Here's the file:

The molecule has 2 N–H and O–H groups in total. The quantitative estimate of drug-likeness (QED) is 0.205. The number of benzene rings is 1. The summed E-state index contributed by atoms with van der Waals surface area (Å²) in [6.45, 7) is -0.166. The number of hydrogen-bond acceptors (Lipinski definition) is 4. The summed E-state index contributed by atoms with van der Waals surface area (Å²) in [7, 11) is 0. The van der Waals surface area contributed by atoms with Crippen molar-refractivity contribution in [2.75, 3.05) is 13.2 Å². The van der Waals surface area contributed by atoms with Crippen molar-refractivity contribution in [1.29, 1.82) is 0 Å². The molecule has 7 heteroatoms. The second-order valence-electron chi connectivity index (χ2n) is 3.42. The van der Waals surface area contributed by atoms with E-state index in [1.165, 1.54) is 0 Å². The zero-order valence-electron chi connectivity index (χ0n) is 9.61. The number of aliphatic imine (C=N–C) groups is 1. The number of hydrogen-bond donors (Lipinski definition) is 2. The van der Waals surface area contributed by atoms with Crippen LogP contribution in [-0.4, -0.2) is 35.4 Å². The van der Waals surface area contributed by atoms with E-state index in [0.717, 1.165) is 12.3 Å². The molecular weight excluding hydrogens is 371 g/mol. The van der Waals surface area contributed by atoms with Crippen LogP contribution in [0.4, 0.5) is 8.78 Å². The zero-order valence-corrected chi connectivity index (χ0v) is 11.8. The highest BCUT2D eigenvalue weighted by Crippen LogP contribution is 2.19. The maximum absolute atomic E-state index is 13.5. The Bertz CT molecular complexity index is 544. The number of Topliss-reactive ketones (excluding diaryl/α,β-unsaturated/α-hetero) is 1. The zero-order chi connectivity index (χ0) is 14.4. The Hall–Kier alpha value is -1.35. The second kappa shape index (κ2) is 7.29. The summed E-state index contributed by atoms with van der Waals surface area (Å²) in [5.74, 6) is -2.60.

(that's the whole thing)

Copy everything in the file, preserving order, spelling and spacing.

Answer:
The molecule has 2 N–H and O–H groups in total. The quantitative estimate of drug-likeness (QED) is 0.205. The number of benzene rings is 1. The summed E-state index contributed by atoms with van der Waals surface area (Å²) in [6.45, 7) is -0.166. The number of hydrogen-bond acceptors (Lipinski definition) is 4. The summed E-state index contributed by atoms with van der Waals surface area (Å²) in [7, 11) is 0. The van der Waals surface area contributed by atoms with Crippen molar-refractivity contribution in [2.75, 3.05) is 13.2 Å². The van der Waals surface area contributed by atoms with Crippen molar-refractivity contribution in [1.29, 1.82) is 0 Å². The molecule has 7 heteroatoms. The second-order valence-electron chi connectivity index (χ2n) is 3.42. The van der Waals surface area contributed by atoms with E-state index in [1.165, 1.54) is 0 Å². The zero-order valence-electron chi connectivity index (χ0n) is 9.61. The number of aliphatic imine (C=N–C) groups is 1. The number of hydrogen-bond donors (Lipinski definition) is 2. The van der Waals surface area contributed by atoms with Crippen LogP contribution in [-0.4, -0.2) is 35.4 Å². The van der Waals surface area contributed by atoms with E-state index in [0.717, 1.165) is 12.3 Å². The molecular weight excluding hydrogens is 371 g/mol. The van der Waals surface area contributed by atoms with Crippen LogP contribution in [0.4, 0.5) is 8.78 Å². The zero-order valence-corrected chi connectivity index (χ0v) is 11.8. The highest BCUT2D eigenvalue weighted by Crippen LogP contribution is 2.19. The maximum absolute atomic E-state index is 13.5. The Bertz CT molecular complexity index is 544. The number of Topliss-reactive ketones (excluding diaryl/α,β-unsaturated/α-hetero) is 1. The zero-order chi connectivity index (χ0) is 14.4. The Hall–Kier alpha value is -1.35. The second kappa shape index (κ2) is 7.29. The summed E-state index contributed by atoms with van der Waals surface area (Å²) in [5.74, 6) is -2.60.